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MIT Creates AI Able to See Two Seconds Into the Future

#artificialintelligence

When we see two people meet, we can often predict what happens next: a handshake, a hug, or maybe even a kiss. Our ability to anticipate actions is thanks to intuitions born out of a lifetime of experiences. Machines, on the other hand, have trouble making use of complex knowledge like that. Computer systems that predict actions would open up new possibilities ranging from robots that can better navigate human environments, to emergency response systems that predict falls, to Google Glass-style headsets that feed you suggestions for what to do in different situations. This week researchers from MIT's Computer Science and Artificial Intelligence Laboratory (CSAIL) have made an important new breakthrough in predictive vision, developing an algorithm that can anticipate interactions more accurately than ever before.


Teaching machines to predict the future

#artificialintelligence

When we see two people meet, we can often predict what happens next: A handshake, a hug, or maybe even a kiss. Our ability to anticipate actions is thanks to intuitions born out of a lifetime of experiences. Machines, on the other hand, have trouble making use of complex knowledge like that. Computer systems that predict actions would open up new possibilities ranging from robots that can better navigate human environments, to emergency response systems that predict falls, to Google Glass-style headsets that feed you suggestions for what to do in different situations. This week researchers from MIT's Computer Science and Artificial Intelligence Laboratory(CSAIL) have made an important new breakthrough in predictive vision, developing an algorithm that can anticipate interactions more accurately than ever before.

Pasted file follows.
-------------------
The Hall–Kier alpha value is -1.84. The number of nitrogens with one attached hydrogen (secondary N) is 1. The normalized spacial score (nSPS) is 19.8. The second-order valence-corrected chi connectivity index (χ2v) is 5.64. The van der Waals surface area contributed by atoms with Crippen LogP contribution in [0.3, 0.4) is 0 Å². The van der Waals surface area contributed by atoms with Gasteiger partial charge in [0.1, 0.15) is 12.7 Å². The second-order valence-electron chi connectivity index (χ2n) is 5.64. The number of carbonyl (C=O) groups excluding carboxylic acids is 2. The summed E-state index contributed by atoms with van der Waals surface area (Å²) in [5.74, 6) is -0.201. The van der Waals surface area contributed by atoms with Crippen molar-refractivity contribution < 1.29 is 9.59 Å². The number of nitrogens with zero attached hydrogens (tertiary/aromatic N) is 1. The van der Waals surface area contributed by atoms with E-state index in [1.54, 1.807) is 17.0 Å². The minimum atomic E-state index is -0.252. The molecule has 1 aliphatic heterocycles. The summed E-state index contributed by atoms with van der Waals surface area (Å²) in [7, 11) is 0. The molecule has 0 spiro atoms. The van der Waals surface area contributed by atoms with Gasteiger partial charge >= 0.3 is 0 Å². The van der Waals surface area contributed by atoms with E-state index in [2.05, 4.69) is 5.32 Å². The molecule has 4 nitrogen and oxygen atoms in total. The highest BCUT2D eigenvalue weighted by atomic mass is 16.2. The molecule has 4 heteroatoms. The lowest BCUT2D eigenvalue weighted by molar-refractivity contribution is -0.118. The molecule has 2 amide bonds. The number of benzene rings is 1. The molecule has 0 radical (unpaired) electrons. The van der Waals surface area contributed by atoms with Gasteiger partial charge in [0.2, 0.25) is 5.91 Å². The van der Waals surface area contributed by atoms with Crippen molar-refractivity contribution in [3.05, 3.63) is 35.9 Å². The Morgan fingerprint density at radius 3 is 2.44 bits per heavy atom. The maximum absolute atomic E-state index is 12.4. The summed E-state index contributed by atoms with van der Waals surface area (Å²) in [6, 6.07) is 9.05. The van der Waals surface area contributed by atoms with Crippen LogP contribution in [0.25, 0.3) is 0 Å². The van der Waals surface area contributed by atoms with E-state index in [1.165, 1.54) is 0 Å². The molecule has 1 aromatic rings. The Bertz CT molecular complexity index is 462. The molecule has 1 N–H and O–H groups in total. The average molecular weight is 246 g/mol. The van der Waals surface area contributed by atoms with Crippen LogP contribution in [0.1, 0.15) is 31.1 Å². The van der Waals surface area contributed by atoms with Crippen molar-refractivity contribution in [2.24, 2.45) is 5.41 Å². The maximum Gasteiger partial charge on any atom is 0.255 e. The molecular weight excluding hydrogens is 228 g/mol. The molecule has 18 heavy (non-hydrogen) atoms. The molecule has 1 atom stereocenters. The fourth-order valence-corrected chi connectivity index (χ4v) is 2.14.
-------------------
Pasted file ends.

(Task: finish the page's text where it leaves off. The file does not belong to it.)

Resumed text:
A Computer Binge-Watched TV And Learned To Predict What Happens Next

NPR Technology

Examples of the machine's forecasts of actions before they begin (starting at left) and the results (at right). Examples of the machine's forecasts of actions before they begin (starting at left) and the results (at right). You watch hundreds of hours of television, they call you a lazy slob. A computer does it, and it's a technological success story. That is the case for a new algorithm from MIT's Computer Science and Artificial Intelligence Laboratory.


Teaching machines to predict the future

#artificialintelligence

When we see two people meet, we can often predict what happens next: a handshake, a hug, or maybe even a kiss. Our ability to anticipate actions is thanks to intuitions born out of a lifetime of experiences. Machines, on the other hand, have trouble making use of complex knowledge like that. Computer systems that predict actions would open up new possibilities ranging from robots that can better navigate human environments, to emergency response systems that predict falls, to Google Glass-style headsets that feed you suggestions for what to do in different situations. This week researchers from MIT's Computer Science and Artificial Intelligence Laboratory (CSAIL) have made an important new breakthrough in predictive vision, developing an algorithm that can anticipate interactions more accurately than ever before.


Scientists force computer to binge on TV shows and predict what humans will do

#artificialintelligence

Researchers have taught a computer to do a better-than-expected job of predicting what characters on TV shows will do, just by forcing the machine to study 600 hours' worth of YouTube videos. The researchers developed predictive-vision software that uses machine learning to anticipate what actions should follow a given set of video frames. They grabbed thousands of videos showing humans greeting each other, and fed those videos into the algorithm. To test how much the machine was learning about human behavior, the researchers presented the computer with single frames that showed meet-ups between characters on TV sitcoms it had never seen, including "The Big Bang Theory," "Desperate Housewives" and "The Office."